So, this time around we said, “We’re not going to do a big twist at the end, we’re going to do a big twist at the start, and then just build you up from there.” Instead of gradually breaking you down and redeeming you at the end . . . let’s just build you up throughout the whole thing.
I’m kind of flashing back to when I played it [Unravel], and I remember being so frustrated with the lamps because I couldn’t figure it out. But I felt my rage kind of fueled what came after, and I was like, “Now I feel really bad for being angry.” So, I don’t know – It worked out for me, but I can see what you’re going for.
Yeah, and I think lot of the stuff in the first game was designed around the fact that we wanted to push players to the edge of what was actually fun, because it wasn’t supposed to be just ‘fun’ all the time, it was supposed to be kind of like a trial. And I think that was right for that game, but I didn’t want to do something that was exactly like that again.
This time we wanted to make something that was like, “Well, this is really about the game and the experience of playing it.” And especially since it’s a co-op game it just makes sense . . . focusing more on just fun and satisfying gameplay. So, in the first game it really worked to be struggling in the snow, dragging that heavy thing behind you because that was what it was supposed to feel like. It was supposed to feel like, “I need this to live, but it’s also just a terror to deal with.” And then you get the point where you’re eventually forced to let it go because otherwise it would just drown you.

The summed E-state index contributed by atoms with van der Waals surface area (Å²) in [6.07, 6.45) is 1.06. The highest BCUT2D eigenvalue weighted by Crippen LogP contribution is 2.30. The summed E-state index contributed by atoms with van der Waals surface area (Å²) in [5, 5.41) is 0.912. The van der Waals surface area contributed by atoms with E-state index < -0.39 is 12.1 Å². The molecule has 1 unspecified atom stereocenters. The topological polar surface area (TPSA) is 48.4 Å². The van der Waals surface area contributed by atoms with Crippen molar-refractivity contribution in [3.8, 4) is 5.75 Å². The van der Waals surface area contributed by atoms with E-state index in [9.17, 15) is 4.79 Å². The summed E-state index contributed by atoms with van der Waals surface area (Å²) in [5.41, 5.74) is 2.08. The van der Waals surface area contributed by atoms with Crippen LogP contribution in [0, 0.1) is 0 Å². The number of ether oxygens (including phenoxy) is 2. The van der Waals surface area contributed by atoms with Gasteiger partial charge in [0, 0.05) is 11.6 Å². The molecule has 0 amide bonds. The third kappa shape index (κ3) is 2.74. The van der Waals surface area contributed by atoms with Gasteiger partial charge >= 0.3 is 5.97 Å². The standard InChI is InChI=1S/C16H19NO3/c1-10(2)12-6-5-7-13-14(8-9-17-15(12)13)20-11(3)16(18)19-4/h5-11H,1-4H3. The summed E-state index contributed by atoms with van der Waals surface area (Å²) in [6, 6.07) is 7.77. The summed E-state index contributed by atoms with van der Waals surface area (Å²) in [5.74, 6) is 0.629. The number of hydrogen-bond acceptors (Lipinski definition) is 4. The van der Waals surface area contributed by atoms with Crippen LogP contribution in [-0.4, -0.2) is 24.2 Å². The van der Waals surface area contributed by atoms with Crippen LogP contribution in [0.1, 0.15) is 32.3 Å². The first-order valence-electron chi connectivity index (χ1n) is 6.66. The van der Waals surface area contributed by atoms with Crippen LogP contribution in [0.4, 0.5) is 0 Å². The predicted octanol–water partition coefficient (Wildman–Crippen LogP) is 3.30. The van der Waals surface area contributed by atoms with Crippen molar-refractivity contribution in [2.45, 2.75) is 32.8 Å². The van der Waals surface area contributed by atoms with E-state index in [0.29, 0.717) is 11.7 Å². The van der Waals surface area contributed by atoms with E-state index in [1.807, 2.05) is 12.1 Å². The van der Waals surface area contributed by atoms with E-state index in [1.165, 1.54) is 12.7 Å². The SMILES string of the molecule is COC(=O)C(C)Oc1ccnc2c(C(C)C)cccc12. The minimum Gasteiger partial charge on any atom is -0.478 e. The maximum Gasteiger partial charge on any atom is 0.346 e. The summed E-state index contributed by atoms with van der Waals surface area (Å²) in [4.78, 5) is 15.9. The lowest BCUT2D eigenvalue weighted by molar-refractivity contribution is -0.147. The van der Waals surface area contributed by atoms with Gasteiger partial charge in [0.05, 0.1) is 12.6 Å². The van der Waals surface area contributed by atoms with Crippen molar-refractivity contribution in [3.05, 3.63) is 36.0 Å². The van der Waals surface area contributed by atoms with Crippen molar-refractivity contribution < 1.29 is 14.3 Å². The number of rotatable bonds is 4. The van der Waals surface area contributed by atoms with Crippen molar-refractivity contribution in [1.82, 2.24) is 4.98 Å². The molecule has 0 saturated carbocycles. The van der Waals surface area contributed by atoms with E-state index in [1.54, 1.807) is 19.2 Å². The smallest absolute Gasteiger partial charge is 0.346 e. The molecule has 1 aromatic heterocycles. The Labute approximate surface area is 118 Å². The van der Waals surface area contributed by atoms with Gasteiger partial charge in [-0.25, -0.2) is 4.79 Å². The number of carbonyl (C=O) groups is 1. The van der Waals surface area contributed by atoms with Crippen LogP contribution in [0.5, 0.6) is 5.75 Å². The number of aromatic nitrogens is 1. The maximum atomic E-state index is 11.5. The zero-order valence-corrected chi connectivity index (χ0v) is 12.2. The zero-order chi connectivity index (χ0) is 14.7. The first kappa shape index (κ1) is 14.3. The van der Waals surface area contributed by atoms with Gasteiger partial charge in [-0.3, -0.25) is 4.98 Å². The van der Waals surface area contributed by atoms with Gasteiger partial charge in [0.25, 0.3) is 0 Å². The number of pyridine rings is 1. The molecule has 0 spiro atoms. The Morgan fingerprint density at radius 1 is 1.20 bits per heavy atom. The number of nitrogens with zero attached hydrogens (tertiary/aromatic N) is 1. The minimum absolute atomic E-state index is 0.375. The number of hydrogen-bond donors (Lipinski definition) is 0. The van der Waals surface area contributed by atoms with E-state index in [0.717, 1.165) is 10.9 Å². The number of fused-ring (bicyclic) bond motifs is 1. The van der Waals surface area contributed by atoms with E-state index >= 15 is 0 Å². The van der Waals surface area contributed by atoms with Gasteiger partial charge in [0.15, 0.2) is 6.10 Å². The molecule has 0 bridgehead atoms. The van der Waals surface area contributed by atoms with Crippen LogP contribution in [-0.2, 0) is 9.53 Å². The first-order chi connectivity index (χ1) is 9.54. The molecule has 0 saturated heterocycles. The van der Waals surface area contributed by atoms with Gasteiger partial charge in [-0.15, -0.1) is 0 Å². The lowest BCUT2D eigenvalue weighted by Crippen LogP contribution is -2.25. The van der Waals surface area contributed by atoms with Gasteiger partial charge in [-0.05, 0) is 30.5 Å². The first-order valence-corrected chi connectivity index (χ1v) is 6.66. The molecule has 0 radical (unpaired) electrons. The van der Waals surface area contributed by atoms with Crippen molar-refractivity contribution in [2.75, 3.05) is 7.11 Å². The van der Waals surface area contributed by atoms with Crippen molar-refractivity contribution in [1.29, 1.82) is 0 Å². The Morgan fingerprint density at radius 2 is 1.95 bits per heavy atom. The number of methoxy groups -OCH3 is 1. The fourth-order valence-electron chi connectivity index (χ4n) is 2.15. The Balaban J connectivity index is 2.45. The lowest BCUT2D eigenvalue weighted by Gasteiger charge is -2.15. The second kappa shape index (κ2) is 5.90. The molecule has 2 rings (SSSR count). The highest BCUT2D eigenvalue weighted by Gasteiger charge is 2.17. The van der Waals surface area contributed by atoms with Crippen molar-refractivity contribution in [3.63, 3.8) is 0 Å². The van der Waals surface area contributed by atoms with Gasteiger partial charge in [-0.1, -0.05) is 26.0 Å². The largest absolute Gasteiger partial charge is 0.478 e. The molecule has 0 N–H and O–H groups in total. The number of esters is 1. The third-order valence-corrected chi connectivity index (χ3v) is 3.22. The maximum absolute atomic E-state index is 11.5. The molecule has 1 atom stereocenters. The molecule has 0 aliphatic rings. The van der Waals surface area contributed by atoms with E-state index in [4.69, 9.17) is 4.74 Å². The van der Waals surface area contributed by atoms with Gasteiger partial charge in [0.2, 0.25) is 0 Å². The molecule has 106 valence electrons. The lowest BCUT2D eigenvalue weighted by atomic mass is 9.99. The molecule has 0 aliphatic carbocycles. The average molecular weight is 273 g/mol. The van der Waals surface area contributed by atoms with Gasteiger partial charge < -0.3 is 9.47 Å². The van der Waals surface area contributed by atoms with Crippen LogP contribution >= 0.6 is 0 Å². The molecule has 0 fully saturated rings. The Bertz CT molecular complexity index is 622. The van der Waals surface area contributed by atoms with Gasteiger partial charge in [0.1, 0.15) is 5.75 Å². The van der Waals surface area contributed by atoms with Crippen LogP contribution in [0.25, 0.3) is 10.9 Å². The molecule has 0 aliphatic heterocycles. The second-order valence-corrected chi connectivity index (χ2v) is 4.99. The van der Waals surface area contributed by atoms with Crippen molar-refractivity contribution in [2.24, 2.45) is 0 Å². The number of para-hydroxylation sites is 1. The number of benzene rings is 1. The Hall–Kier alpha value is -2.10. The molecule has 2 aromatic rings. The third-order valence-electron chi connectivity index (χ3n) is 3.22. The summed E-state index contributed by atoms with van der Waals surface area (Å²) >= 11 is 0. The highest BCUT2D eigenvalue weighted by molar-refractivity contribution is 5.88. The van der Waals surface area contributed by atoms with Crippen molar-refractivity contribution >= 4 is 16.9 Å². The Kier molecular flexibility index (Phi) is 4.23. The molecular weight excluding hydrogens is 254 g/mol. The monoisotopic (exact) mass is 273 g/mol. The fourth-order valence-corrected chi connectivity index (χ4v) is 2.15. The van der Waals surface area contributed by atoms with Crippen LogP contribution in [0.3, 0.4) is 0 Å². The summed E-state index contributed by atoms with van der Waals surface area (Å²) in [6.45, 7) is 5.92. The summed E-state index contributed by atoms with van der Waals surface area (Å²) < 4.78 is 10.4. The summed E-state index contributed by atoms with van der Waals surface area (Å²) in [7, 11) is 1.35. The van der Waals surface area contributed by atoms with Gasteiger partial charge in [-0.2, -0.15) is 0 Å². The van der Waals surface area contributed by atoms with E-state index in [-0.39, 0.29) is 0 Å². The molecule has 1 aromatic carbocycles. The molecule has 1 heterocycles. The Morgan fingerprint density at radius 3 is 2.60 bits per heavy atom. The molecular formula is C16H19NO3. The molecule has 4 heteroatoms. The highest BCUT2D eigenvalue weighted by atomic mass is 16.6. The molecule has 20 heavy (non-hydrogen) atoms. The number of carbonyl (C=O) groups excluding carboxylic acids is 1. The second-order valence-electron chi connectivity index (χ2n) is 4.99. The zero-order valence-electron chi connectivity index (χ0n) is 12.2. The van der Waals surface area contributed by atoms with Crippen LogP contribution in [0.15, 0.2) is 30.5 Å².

And I think the symbolism was cool. About letting things go. But that also ties into this game, how we start with just ripping your yarn off because we let everything go and we start making something that’s completely new and completely different. It’s sort of like, it’s an Unravel game, but it’s not necessarily a continuation of the other Unravel, which is its own thing.
What would you say did come over from the original Unravel? What was really successful about that that you brought over to Unravel Two?
I think the connection with the character, first and foremost. How we did all these things to make the character seem alive. Because that was the big thing, to see just how much people cared for this little character, and that was just very satisfying to watch and something that we definitely wanted to hold onto.
That’s the main thing, but otherwise just – of course, there’s a lot of things we learned and a lot of things we wanted to keep, but for the most part we tried to make something that felt very new. Because we – I guess we don’t like repeating ourselves!
And it sounds like [this is] different, that you want to be able to even let people customize their own Yarnys and say, “This is what mine looks like.”